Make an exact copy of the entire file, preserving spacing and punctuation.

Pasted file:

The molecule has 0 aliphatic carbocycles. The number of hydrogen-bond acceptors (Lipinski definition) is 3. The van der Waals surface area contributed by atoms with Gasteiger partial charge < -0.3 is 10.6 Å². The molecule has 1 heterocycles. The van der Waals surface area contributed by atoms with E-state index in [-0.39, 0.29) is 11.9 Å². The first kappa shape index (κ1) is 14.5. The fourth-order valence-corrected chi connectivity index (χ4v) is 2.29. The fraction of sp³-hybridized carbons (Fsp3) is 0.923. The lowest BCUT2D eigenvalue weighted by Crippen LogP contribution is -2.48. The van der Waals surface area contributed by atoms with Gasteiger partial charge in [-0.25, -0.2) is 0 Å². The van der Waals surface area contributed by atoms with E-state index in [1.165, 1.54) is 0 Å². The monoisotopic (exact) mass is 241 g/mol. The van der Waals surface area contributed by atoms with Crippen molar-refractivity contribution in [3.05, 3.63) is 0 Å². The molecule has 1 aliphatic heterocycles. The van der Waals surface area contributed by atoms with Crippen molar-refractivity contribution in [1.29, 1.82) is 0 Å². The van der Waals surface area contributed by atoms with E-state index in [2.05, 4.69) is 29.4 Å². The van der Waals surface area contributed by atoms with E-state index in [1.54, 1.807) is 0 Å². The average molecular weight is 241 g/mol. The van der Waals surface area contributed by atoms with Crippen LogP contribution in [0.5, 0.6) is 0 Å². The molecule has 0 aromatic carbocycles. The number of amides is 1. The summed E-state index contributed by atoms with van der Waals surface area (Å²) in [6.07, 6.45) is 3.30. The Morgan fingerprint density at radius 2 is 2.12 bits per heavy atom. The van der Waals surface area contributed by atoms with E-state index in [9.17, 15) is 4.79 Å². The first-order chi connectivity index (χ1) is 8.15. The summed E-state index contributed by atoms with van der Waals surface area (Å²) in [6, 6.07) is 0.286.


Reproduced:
The molecule has 0 aliphatic carbocycles. The number of hydrogen-bond acceptors (Lipinski definition) is 3. The van der Waals surface area contributed by atoms with Gasteiger partial charge < -0.3 is 10.6 Å². The molecule has 1 heterocycles. The van der Waals surface area contributed by atoms with E-state index in [-0.39, 0.29) is 11.9 Å². The first kappa shape index (κ1) is 14.5. The fourth-order valence-corrected chi connectivity index (χ4v) is 2.29. The fraction of sp³-hybridized carbons (Fsp3) is 0.923. The lowest BCUT2D eigenvalue weighted by Crippen LogP contribution is -2.48. The van der Waals surface area contributed by atoms with Gasteiger partial charge in [-0.25, -0.2) is 0 Å². The van der Waals surface area contributed by atoms with E-state index in [1.165, 1.54) is 0 Å². The monoisotopic (exact) mass is 241 g/mol. The van der Waals surface area contributed by atoms with Crippen molar-refractivity contribution in [3.05, 3.63) is 0 Å². The molecule has 1 aliphatic heterocycles. The van der Waals surface area contributed by atoms with Crippen molar-refractivity contribution in [1.29, 1.82) is 0 Å². The van der Waals surface area contributed by atoms with E-state index in [2.05, 4.69) is 29.4 Å². The van der Waals surface area contributed by atoms with E-state index in [1.54, 1.807) is 0 Å². The average molecular weight is 241 g/mol. The van der Waals surface area contributed by atoms with Crippen LogP contribution in [0.5, 0.6) is 0 Å². The molecule has 0 aromatic carbocycles. The number of amides is 1. The summed E-state index contributed by atoms with van der Waals surface area (Å²) in [6.07, 6.45) is 3.30. The Morgan fingerprint density at radius 2 is 2.12 bits per heavy atom. The van der Waals surface area contributed by atoms with E-state index in [9.17, 15) is 4.79 Å². The first-order chi connectivity index (χ1) is 8.15. The summed E-state index contributed by atoms with van der Waals surface area (Å²) in [6, 6.07) is 0.286.